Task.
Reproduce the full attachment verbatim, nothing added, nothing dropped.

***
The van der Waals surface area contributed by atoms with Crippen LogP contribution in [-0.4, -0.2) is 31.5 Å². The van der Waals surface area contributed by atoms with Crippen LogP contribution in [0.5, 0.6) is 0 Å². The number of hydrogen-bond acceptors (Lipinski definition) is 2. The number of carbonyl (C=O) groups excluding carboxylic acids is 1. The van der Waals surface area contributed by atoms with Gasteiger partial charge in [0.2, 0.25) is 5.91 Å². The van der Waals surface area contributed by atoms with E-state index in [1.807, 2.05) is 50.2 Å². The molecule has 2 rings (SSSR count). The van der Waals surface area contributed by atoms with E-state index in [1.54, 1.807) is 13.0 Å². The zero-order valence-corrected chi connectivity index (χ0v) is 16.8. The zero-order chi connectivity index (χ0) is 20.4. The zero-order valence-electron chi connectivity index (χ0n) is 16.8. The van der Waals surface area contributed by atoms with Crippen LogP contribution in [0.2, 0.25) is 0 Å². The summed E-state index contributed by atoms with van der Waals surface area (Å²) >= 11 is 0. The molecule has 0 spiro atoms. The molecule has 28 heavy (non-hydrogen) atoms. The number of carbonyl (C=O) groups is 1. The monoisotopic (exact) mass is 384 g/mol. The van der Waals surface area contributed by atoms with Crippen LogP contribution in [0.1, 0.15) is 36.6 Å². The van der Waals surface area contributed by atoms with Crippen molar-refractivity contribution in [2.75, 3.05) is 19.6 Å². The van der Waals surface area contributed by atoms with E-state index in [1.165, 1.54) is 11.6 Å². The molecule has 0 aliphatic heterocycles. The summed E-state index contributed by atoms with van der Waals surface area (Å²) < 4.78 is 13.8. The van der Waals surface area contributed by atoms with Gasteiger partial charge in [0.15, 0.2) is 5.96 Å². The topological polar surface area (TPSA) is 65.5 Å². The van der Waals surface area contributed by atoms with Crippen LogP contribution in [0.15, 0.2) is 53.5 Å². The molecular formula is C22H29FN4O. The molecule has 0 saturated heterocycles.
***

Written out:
The van der Waals surface area contributed by atoms with Crippen LogP contribution in [-0.4, -0.2) is 31.5 Å². The van der Waals surface area contributed by atoms with Crippen LogP contribution in [0.5, 0.6) is 0 Å². The number of hydrogen-bond acceptors (Lipinski definition) is 2. The number of carbonyl (C=O) groups excluding carboxylic acids is 1. The van der Waals surface area contributed by atoms with Gasteiger partial charge in [0.2, 0.25) is 5.91 Å². The van der Waals surface area contributed by atoms with E-state index in [1.807, 2.05) is 50.2 Å². The molecule has 2 rings (SSSR count). The van der Waals surface area contributed by atoms with E-state index in [1.54, 1.807) is 13.0 Å². The zero-order valence-corrected chi connectivity index (χ0v) is 16.8. The zero-order chi connectivity index (χ0) is 20.4. The zero-order valence-electron chi connectivity index (χ0n) is 16.8. The van der Waals surface area contributed by atoms with Crippen LogP contribution in [0.2, 0.25) is 0 Å². The summed E-state index contributed by atoms with van der Waals surface area (Å²) >= 11 is 0. The molecule has 0 spiro atoms. The molecule has 28 heavy (non-hydrogen) atoms. The number of carbonyl (C=O) groups is 1. The monoisotopic (exact) mass is 384 g/mol. The van der Waals surface area contributed by atoms with Crippen LogP contribution in [0.1, 0.15) is 36.6 Å². The van der Waals surface area contributed by atoms with Crippen molar-refractivity contribution in [2.75, 3.05) is 19.6 Å². The van der Waals surface area contributed by atoms with E-state index in [1.165, 1.54) is 11.6 Å². The molecule has 0 aliphatic heterocycles. The summed E-state index contributed by atoms with van der Waals surface area (Å²) < 4.78 is 13.8. The van der Waals surface area contributed by atoms with Gasteiger partial charge in [0.15, 0.2) is 5.96 Å². The topological polar surface area (TPSA) is 65.5 Å². The van der Waals surface area contributed by atoms with Crippen LogP contribution in [0.15, 0.2) is 53.5 Å². The molecular formula is C22H29FN4O. The molecule has 0 saturated heterocycles.